A recent IDG survey of 600 IT buyers discovered that they're only finding content relevant to their needs and their stage in the buying cycle only 42% of the time.
Let me say it again >> only 42% of the time!
You know what happens when they don't find what they need, right? They leave. They go elsewhere and your company is eliminated from consideration. And, although this survey was conducted with IT buyers, it's my hunch that it pretty much sums up the state of marketing content for the complex sale.
Here are a few reasons why it's important to have a content strategy:
- There are multiple people involved in a complex sale. Each with a different perspective and investment in project outcomes.
- Buyers have different content needs at different times. For example, the research found that buyers in early stages preferred documents like articles and white papers, but wanted webcasts in mid-stages. Demos, documents and tutorials were most valuable at late stages and customer success stories and scenarios were important for a longer stretch of the buying process once the business case had been made.
- People learn in different ways and have preferences about how they consume their information. This is why podcasts, video and written content options can be a boon to increasing a buyer's perception of relevance.
- Peer reviews, recommendations and referrals carry weight. It's a trust and believability thing. Begin with customer stories and testimonials by people and companies like them/theirs.
Here's something I found quite generous. IDG also learned in this research that buyers were willing to be incredibly nice about the content issue. All they wanted was to find that the majority (56%) of the content was relevant to them and they'd be satisfied.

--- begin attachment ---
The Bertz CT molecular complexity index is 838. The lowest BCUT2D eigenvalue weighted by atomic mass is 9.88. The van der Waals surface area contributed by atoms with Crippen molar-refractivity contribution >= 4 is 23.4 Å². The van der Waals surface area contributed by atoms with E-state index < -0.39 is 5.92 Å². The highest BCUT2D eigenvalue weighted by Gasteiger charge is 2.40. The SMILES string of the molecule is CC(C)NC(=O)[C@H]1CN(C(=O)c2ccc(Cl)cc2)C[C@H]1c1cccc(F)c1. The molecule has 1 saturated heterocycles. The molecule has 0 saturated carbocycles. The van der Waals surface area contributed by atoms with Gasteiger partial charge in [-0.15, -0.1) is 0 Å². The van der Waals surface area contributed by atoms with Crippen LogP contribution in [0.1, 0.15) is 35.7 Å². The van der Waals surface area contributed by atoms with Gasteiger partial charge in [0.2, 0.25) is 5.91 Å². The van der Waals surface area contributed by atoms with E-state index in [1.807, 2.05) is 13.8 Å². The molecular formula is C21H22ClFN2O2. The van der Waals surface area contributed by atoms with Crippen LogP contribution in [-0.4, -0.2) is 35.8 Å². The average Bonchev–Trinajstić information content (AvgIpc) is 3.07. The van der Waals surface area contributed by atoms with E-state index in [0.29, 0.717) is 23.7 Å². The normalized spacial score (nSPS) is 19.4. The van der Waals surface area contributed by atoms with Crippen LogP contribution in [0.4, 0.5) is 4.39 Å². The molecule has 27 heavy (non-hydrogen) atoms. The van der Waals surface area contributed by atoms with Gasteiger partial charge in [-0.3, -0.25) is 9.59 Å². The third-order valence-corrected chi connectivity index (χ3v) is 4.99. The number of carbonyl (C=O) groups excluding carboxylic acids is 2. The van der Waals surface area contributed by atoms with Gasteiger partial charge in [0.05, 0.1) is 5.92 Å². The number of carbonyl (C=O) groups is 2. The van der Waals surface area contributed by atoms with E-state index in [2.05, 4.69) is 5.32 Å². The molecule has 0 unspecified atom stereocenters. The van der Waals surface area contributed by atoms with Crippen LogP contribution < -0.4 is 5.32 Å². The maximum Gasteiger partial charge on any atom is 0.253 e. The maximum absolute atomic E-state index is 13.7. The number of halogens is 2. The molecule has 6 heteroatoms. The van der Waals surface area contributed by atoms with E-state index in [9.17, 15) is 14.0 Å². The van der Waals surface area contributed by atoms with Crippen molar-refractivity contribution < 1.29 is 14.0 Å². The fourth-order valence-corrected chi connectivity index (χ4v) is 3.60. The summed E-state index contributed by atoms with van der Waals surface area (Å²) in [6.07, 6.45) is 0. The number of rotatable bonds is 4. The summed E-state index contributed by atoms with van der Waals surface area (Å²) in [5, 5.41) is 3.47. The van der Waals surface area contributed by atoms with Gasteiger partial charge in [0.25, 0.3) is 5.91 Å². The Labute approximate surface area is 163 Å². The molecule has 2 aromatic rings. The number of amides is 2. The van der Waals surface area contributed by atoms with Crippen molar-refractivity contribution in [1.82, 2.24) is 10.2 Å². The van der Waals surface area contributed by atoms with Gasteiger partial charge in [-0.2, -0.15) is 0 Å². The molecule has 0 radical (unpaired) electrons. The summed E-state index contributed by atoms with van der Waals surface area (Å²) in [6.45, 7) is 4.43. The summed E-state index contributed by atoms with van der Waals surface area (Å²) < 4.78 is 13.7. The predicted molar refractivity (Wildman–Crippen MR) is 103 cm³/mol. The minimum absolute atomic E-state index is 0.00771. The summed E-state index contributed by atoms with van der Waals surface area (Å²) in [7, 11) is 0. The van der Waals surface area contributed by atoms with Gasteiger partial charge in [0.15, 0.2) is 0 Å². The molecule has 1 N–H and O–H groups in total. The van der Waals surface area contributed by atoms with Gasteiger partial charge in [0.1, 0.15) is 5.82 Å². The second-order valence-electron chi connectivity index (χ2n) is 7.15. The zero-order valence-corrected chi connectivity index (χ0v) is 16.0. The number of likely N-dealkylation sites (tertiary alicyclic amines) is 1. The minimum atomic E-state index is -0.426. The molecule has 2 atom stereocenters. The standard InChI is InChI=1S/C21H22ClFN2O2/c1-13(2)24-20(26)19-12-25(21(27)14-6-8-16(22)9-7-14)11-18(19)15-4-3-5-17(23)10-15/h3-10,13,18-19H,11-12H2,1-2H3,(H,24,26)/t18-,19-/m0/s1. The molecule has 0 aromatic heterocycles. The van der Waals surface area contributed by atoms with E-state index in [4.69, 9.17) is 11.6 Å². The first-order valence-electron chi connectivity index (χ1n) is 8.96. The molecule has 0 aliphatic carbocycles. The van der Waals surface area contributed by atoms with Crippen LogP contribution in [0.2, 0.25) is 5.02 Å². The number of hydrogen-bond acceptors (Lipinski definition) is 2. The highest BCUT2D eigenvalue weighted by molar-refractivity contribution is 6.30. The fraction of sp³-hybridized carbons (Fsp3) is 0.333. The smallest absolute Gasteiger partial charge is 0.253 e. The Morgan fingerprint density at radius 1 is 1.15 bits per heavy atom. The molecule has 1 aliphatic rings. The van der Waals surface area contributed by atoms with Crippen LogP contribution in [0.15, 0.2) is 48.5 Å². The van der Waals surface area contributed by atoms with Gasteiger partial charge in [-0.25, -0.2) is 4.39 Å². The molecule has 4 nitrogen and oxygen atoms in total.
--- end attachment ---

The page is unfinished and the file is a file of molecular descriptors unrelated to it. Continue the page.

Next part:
But, still they're being left disappointed.
I wouldn't be that generous, so that's a gift. But, I'd also recommend you thank them kindly and aim higher. You know, like to 99.99% relevance.
IDG found that this lack of relevancy perceived by buyers is responsible for reducing the vendor's chance of closing the sale by 45%. So, in case you thought buyers just wouldn't notice if your content was garbage, now would be the time to reconsider that stance.
If you were waiting for proof that a content strategy is important, here you go. It's past time to go find out how to meet and exceed the content expectations of your buyers, influencers, recommenders and champions and devise a plan for delivering content that suits the needs for each of them.
Not just one round of content development, either. Business environments change, priorities get shuffled and innovation clips right along affecting how your solutions will deliver perceived business value to your customers. Be consistent about content delivery and keep it focused on the specific audience it's designed for.
The days of one-size-fits-all content are over.
Complex sales require multiple touch points. You need content for each one of them.
Marketers who can serve up relevant, high-value content to the right audience in the right format at the right time have the opportunity to deliver more sales-ready opportunities to their sales teams.
That sounds like a good way to start 2009 to me. What's your content relevance plan for next year?